Prime Minister Tony Blair has consistently argued that the only option in the face of hyperpower is to offer wise counsel. But increasingly this is a course that governments and people across the world have refused. The mobilisation for war against Iraq split the United Nations and provoked the largest anti-war demonstrations the world has ever seen. And through it all, America maintained its determination to wage war alone if necessary and not to be counselled by the concerns of supposedly allied governments when they faithfully represented the wishes of their electorates. Rather than engaging in debate, the American government expressed its exasperation. The influential new breed of neoconservative radio and television hosts went much further. They acted as ringmasters for outpourings of public scorn that saw French fries renamed ‘freedom fries’ and moves to boycott French and German produce across America. If one sound-bite can capture a mood, then perhaps it would be Fox News’ Bill O’Reilly. At the height of the tension over a second Security Council resolution to legitimate war in Iraq, Mr O’Reilly told his viewers that the bottom line was security, the security of his family, and in that matter ‘There’s no moral equivalence between the US and Belgium’. It is, in effect, the ethos of hyperpower articulated and made manifest in the public domain of 24-hour talk. And America’s willingness to prosecute war has raised innumerable questions about how it engages with other countries. Afghanistan has seen the removal of the Taliban. But there are no official statistics on the number of innocent civilians dead and injured to achieve that security objective. The people of Afghanistan have witnessed a descent into the chaos that preceded the arrival of the Taliban, a country administered not by a new era of democracy under the tutelage of the hyperpower, but merely by the return of the warlords. Beyond Kabul, much of the country remains too insecure for any meaningful efforts at reconstruction and there is enormous difficulty in bringing relief aid to the rural population.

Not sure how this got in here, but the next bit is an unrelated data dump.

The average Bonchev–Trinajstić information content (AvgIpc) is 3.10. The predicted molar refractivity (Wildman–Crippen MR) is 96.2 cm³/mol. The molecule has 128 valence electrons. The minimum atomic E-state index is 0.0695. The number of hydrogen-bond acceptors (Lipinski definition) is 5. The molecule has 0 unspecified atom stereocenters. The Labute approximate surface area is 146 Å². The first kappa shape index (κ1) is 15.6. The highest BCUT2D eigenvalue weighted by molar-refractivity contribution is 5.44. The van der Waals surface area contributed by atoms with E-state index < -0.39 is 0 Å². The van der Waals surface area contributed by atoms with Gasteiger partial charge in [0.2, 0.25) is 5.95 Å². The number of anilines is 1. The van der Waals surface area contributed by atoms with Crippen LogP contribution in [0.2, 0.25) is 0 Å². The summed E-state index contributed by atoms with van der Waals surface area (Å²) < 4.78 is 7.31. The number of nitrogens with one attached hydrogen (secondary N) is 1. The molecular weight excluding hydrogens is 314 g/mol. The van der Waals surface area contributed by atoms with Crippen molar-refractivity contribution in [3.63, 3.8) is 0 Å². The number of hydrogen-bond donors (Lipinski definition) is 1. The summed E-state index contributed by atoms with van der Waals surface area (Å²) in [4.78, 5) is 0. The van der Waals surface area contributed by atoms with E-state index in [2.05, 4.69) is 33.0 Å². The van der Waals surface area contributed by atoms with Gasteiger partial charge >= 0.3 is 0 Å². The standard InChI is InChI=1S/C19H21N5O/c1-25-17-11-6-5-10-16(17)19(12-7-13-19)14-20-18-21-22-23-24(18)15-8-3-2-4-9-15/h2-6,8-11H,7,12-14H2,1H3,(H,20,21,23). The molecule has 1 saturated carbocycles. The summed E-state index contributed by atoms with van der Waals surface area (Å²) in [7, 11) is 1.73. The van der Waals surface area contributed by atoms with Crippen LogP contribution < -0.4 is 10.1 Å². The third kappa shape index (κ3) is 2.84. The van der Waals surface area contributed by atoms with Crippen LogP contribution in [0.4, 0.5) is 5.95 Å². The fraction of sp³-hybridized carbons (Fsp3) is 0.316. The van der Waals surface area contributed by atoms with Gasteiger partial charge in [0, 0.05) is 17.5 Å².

Questions:                     (4 marks each)

  1. Why does the doctrine of power set by neo-imperial America deny space to counselling?
  2. What is the essence of ‘moral equivalence’ whereas War has no moral justification?
  3. Why do countries occupied and under the tutelage of hypepower have no peace?
  4. Arguably Europe and hyperpower US are at cross purposes over the concept of war. Are they? Why?
  5. What Tony Blair’s meant by ‘wise counsel’, and did it prevail?

A .       1.  The doctrine of power set by neo-imperial America denies space to counseling because it asserts the right of pre-emptive strike whenever it perceives a threat to its security and interests, regardless of the opinions or objections of other countries or international bodies. It also shows a disregard for the consequences of its actions on the people and regions affected by its wars, as well as a disdain for the views and values of its allies and critics.

  1. The essence of ‘moral equivalence’ is the idea that different actions, beliefs, or systems can be judged by the same moral standards, regardless of their context or consequences. In the passage, Bill O’Reilly rejects this idea by implying that the US has a higher moral standing than Belgium and therefore has the right to pursue its security interests by any means necessary, even if it involves war. War, however, has no moral justification, as it violates the principles of human dignity, justice, and peace, and causes immense suffering and destruction.
  2. Countries occupied and under the tutelage of hyperpower have no peace because they are subjected to the domination and exploitation of the hyperpower, which imposes its will and agenda on them, without regard for their sovereignty, culture, or welfare. They also face the instability and violence that result from the hyperpower’s interventions, which often create more problems than they solve, and leave behind a legacy of resentment and resistance.
  3. Yes, Europe and hyperpower US are at cross purposes over the concept of war. Europe, having experienced the horrors of two world wars, tends to favor diplomacy, cooperation, and multilateralism as the means to resolve conflicts and promote security. Hyperpower US, on the other hand, relies on its military supremacy, unilateralism, and exceptionalism as the basis of its foreign policy, and sees war as a legitimate and effective tool to advance its interests and influence.